Because this call is not awaited, execution of the current method continues before the call is completed. Consider applying the ‘await’ operator to the result of the call

This C# warning occurs if you call an async method from your non-async code.

Imagine you have this imaginary async method:

internal class QueueRepository
{
  public async Task AddMessage<T>(T message)
  {
    await _mock.AddMessageAsync(message);
  }
}

And you call the method from this imaginary non-async method:

QueueRepository rep = new QueueRepository();
rep.AddMessage("hello world");

The compiler will warn you with the following message:

Warning CS4014 Because this call is not awaited, execution of the current method continues before the call is completed. Consider applying the ‘await’ operator to the result of the call.

In this case, the compiler is just being nice, telling you that the async code will run in its own thread, and the code calling the method is continuing to run alongside.

But if you follow the compiler’s suggestion, and add the ‘await’ operator, you get a compiler error:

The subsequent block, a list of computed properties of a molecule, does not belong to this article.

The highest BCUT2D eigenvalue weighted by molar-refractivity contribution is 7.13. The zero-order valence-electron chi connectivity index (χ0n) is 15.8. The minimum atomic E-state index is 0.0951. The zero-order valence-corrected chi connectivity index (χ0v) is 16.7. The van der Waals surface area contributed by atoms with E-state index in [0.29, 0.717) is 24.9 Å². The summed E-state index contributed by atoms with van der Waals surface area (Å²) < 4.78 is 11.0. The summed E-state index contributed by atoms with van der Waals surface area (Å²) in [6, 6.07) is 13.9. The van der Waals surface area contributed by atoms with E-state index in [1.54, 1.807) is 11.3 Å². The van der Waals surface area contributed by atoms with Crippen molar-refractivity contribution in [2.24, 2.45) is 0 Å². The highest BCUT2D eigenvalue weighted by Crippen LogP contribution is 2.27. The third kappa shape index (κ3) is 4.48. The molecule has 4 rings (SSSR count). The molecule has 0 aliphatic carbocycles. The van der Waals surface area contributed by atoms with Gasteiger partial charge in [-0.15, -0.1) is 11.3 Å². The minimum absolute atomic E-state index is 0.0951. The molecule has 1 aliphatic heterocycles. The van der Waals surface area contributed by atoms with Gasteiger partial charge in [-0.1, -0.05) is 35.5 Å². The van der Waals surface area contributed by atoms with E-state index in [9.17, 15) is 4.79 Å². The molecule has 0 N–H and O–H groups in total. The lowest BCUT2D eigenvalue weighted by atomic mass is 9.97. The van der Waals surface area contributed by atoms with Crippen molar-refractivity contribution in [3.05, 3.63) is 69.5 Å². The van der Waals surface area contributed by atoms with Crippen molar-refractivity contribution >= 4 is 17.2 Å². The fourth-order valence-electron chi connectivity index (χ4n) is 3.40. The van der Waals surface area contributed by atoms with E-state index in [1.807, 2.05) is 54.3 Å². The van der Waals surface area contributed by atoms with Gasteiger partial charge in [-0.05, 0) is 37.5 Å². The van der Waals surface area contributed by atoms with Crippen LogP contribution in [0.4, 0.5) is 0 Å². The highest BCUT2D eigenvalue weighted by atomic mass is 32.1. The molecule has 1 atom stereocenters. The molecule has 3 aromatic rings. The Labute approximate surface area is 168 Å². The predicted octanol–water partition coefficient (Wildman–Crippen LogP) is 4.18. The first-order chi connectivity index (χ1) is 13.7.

Error CS4032 The ‘await’ operator can only be used within an async method. Consider marking this method with the ‘async’ modifier and changing its return type to ‘Task<IActionResult>’.

So what can you do?

SOLUTION 1: WAIT FOR THE METHOD

If you wish to wait for the method to finish before continuing, you can call .Wait():

QueueRepository rep = new QueueRepository();
rep.AddMessage("hello world").Wait();

SOLUION 2: FIRE AND FORGET

You are the grown up here, you would actually like to have the method run asynchronously. You can ignore the warning, or add the secret discards ‘_ = ‘ return variable:

QueueRepository rep = new QueueRepository();
_ = rep.AddMessage("hello world");

With the _ = return variable, you tell the compiler to leave you alone you know what you are doing. Please note that you need C# 7.0 for the discards to work.

MORE TO READ:

About briancaos

Developer at Pentia A/S since 2003. Have developed Web Applications using Sitecore Since Sitecore 4.1.
This entry was posted in .net, .NET Core, c#, General .NET, Microsoft Azure and tagged , , , . Bookmark the permalink.

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